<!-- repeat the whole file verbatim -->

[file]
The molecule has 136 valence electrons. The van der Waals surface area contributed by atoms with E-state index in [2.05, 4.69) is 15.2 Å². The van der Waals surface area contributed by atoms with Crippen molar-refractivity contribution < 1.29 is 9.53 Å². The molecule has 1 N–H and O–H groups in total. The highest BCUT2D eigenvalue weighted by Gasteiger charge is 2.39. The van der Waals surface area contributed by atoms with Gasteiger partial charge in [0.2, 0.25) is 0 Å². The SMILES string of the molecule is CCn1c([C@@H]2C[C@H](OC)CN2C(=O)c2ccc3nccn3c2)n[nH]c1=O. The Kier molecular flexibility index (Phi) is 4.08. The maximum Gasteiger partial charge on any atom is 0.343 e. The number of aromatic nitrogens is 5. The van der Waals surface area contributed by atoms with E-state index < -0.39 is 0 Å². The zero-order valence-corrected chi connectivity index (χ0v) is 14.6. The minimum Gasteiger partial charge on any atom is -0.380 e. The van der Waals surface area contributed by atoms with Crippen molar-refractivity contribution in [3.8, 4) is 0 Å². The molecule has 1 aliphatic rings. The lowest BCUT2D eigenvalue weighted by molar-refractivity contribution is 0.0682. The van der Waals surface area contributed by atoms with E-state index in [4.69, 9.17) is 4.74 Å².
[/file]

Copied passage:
The molecule has 136 valence electrons. The van der Waals surface area contributed by atoms with E-state index in [2.05, 4.69) is 15.2 Å². The van der Waals surface area contributed by atoms with Crippen molar-refractivity contribution < 1.29 is 9.53 Å². The molecule has 1 N–H and O–H groups in total. The highest BCUT2D eigenvalue weighted by Gasteiger charge is 2.39. The van der Waals surface area contributed by atoms with Gasteiger partial charge in [0.2, 0.25) is 0 Å². The SMILES string of the molecule is CCn1c([C@@H]2C[C@H](OC)CN2C(=O)c2ccc3nccn3c2)n[nH]c1=O. The Kier molecular flexibility index (Phi) is 4.08. The maximum Gasteiger partial charge on any atom is 0.343 e. The number of aromatic nitrogens is 5. The van der Waals surface area contributed by atoms with E-state index < -0.39 is 0 Å². The zero-order valence-corrected chi connectivity index (χ0v) is 14.6. The minimum Gasteiger partial charge on any atom is -0.380 e. The van der Waals surface area contributed by atoms with Crippen molar-refractivity contribution in [3.8, 4) is 0 Å². The molecule has 1 aliphatic rings. The lowest BCUT2D eigenvalue weighted by molar-refractivity contribution is 0.0682. The van der Waals surface area contributed by atoms with E-state index in [4.69, 9.17) is 4.74 Å².